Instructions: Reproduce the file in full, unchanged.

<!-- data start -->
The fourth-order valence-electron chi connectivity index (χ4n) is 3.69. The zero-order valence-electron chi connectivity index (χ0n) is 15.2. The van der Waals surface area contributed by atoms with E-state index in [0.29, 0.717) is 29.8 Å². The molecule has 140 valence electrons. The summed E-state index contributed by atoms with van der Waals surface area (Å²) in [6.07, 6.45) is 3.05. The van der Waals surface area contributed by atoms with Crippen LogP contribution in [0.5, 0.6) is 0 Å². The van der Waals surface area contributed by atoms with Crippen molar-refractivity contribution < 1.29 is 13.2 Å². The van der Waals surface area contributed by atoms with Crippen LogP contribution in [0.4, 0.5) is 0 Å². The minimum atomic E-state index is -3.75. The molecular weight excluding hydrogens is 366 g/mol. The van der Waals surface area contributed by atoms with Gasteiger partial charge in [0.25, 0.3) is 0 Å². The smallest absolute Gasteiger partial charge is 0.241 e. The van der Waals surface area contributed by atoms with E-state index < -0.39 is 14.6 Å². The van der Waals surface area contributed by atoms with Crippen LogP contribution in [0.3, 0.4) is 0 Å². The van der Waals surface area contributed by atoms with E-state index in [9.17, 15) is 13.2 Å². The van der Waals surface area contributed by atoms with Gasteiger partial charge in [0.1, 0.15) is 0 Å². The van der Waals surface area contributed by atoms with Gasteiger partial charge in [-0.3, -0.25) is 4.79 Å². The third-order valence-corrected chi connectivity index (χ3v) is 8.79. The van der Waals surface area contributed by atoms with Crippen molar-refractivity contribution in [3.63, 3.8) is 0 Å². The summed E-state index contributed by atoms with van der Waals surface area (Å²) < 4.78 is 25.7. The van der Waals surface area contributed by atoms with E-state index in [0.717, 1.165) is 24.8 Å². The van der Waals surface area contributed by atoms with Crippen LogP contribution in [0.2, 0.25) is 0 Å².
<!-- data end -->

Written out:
The fourth-order valence-electron chi connectivity index (χ4n) is 3.69. The zero-order valence-electron chi connectivity index (χ0n) is 15.2. The van der Waals surface area contributed by atoms with E-state index in [0.29, 0.717) is 29.8 Å². The molecule has 140 valence electrons. The summed E-state index contributed by atoms with van der Waals surface area (Å²) in [6.07, 6.45) is 3.05. The van der Waals surface area contributed by atoms with Crippen LogP contribution in [0.5, 0.6) is 0 Å². The van der Waals surface area contributed by atoms with Crippen molar-refractivity contribution < 1.29 is 13.2 Å². The van der Waals surface area contributed by atoms with Crippen LogP contribution in [0.4, 0.5) is 0 Å². The minimum atomic E-state index is -3.75. The molecular weight excluding hydrogens is 366 g/mol. The van der Waals surface area contributed by atoms with Gasteiger partial charge in [0.25, 0.3) is 0 Å². The smallest absolute Gasteiger partial charge is 0.241 e. The van der Waals surface area contributed by atoms with E-state index < -0.39 is 14.6 Å². The van der Waals surface area contributed by atoms with Crippen LogP contribution in [0.3, 0.4) is 0 Å². The van der Waals surface area contributed by atoms with E-state index in [9.17, 15) is 13.2 Å². The van der Waals surface area contributed by atoms with Gasteiger partial charge in [0.1, 0.15) is 0 Å². The van der Waals surface area contributed by atoms with Gasteiger partial charge in [-0.3, -0.25) is 4.79 Å². The third-order valence-corrected chi connectivity index (χ3v) is 8.79. The van der Waals surface area contributed by atoms with Crippen molar-refractivity contribution in [3.63, 3.8) is 0 Å². The summed E-state index contributed by atoms with van der Waals surface area (Å²) < 4.78 is 25.7. The van der Waals surface area contributed by atoms with E-state index in [0.717, 1.165) is 24.8 Å². The van der Waals surface area contributed by atoms with Crippen LogP contribution in [0.2, 0.25) is 0 Å².